AirDefense today unveiled results from its wireless airwave monitoring on Tuesday, February 6 at the RSA Conference, the world’s leading information security conference. AirDefense studied the wireless LAN traffic throughout the day and found more than half of the 347 wireless devices, such as laptops, PDAs, phones and vendor PCs susceptible to “Evil Twin” types of attacks, combined with some of the latest zero-day attacks. In total, 56 percent of the 623 devices in use could have easily been compromised.
Other Interesting Findings:
” AirDefense discovered 70 devices participating in Ad-Hoc networks (Peer-to-Peer) using common SSID’s (Service Set Identifiers) such as “Free Public WiFi,” “Free Internet Access” and “Linksys.” Not only is this a security issue, typically this means that no firewall is present on the wireless interface or it is an un-patched Windows system. In other words, low hanging fruit for an attacker.
” Overall, there was a lack of pre-802.11n equipment, such as consumer access points, which can be purchased in many electronics stores. Only 12 of those devices were discovered and this might be due to limited or lack of built in pre 802.11n support on Laptops.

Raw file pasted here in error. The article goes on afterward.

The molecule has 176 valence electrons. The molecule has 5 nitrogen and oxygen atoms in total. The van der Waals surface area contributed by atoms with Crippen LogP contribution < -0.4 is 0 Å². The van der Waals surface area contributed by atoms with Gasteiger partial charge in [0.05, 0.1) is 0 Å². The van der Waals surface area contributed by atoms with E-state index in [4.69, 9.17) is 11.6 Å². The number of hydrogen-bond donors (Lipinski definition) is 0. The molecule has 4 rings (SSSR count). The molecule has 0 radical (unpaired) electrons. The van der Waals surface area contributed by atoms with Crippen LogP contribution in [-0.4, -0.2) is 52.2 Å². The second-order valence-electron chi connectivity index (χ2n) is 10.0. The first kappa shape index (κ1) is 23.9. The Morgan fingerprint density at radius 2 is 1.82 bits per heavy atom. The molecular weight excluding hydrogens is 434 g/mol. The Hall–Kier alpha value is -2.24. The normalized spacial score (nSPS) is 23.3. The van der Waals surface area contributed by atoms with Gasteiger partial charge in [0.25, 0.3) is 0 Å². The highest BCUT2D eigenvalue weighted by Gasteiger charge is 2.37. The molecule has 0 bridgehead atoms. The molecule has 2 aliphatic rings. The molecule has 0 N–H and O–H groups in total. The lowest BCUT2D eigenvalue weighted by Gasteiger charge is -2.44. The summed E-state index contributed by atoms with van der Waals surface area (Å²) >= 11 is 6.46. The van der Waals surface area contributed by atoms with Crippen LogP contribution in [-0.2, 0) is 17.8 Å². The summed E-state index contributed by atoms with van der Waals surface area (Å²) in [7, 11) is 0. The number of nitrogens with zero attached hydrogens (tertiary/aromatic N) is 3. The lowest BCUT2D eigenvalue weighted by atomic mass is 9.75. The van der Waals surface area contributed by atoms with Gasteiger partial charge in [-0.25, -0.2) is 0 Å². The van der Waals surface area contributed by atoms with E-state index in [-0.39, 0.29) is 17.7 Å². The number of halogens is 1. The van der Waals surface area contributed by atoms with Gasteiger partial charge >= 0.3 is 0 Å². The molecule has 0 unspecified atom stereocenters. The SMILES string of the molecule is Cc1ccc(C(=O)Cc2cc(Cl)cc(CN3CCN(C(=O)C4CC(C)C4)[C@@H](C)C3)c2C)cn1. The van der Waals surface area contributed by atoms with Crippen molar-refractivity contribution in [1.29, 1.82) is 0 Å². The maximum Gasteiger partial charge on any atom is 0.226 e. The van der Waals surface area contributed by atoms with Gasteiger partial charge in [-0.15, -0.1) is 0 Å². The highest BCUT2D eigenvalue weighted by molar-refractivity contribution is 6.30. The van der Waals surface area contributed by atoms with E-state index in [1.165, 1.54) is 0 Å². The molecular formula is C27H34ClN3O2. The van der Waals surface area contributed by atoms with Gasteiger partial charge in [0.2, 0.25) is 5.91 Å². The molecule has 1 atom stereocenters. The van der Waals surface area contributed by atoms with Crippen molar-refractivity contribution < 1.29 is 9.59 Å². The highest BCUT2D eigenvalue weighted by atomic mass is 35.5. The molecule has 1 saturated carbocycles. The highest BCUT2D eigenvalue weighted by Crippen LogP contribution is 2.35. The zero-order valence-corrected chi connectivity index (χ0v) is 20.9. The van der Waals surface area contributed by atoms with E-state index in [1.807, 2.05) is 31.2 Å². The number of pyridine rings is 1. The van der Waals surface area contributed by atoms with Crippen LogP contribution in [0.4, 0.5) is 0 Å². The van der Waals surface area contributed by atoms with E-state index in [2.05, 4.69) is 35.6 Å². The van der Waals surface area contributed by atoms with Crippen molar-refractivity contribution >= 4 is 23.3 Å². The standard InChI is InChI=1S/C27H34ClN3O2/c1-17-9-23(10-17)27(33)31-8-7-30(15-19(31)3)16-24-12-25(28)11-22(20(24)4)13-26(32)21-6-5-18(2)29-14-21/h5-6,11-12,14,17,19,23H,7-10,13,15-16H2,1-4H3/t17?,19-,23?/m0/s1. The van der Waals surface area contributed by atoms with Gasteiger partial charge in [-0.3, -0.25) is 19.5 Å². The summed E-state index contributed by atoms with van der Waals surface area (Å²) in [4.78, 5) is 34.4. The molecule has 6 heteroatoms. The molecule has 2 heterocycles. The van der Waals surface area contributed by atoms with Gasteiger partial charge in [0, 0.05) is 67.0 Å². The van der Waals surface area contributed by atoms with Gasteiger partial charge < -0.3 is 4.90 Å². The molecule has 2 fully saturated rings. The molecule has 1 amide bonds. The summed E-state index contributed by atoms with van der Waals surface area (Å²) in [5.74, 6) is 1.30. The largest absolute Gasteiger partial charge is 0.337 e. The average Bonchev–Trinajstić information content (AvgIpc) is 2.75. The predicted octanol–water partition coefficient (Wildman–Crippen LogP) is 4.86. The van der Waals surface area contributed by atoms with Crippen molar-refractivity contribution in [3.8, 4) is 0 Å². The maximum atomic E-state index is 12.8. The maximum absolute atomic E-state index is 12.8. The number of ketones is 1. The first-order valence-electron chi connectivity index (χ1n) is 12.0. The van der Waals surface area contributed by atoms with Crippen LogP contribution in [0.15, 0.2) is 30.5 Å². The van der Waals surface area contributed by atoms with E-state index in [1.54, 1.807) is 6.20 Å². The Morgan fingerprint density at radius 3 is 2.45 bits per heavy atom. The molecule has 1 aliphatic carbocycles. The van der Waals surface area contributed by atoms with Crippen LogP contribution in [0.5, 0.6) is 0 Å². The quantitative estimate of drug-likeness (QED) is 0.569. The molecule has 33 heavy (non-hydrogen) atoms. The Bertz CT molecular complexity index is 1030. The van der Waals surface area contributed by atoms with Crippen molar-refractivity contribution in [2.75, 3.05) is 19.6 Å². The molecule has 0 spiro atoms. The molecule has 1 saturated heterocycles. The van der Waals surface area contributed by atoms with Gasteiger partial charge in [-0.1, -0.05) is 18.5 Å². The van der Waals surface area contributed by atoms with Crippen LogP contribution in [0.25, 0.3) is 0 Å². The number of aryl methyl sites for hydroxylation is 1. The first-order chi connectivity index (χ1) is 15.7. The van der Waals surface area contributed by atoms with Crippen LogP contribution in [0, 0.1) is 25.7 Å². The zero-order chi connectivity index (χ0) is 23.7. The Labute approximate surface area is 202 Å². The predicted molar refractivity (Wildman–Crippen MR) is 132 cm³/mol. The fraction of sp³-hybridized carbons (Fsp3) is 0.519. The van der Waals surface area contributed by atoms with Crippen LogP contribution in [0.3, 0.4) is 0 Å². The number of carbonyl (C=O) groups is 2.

” From the Halls connecting the exposition areas to the exposition floor, AirDefense discovered 30 devices pretending to be Access Points (Soft-AP) and 2 of them were pretending to be the Conference Network. One device was setup with a self-sign certificate, to mimic the conference authentication server. Five others were mimicking common hotspots, such as “tmobile,” “IBANN,” “STSN” and several local hotels.
” Denial of service attacks were seen across the airwaves, from CTS flooding of the airwaves to de-authentication types of attacks against devices. These were limited in the durations and location of these attacks. AirDefense noticed and alerted 57 different attacks trying to disrupt the network.
” Scanning of the wireless network was seen on a regular basis using tools like NetStumbler, among others, to discover the access points.
” From all of the laptops and other devices in the airwaves, AirDefense discovered 45 of these had altered their MAC addresses. This is done to either blend into the environment or hide the true identity of the device.
” The security performance of the exposition floor was extremely poor as one out of three packets had to be retransmitted due to the congestion in the airwaves.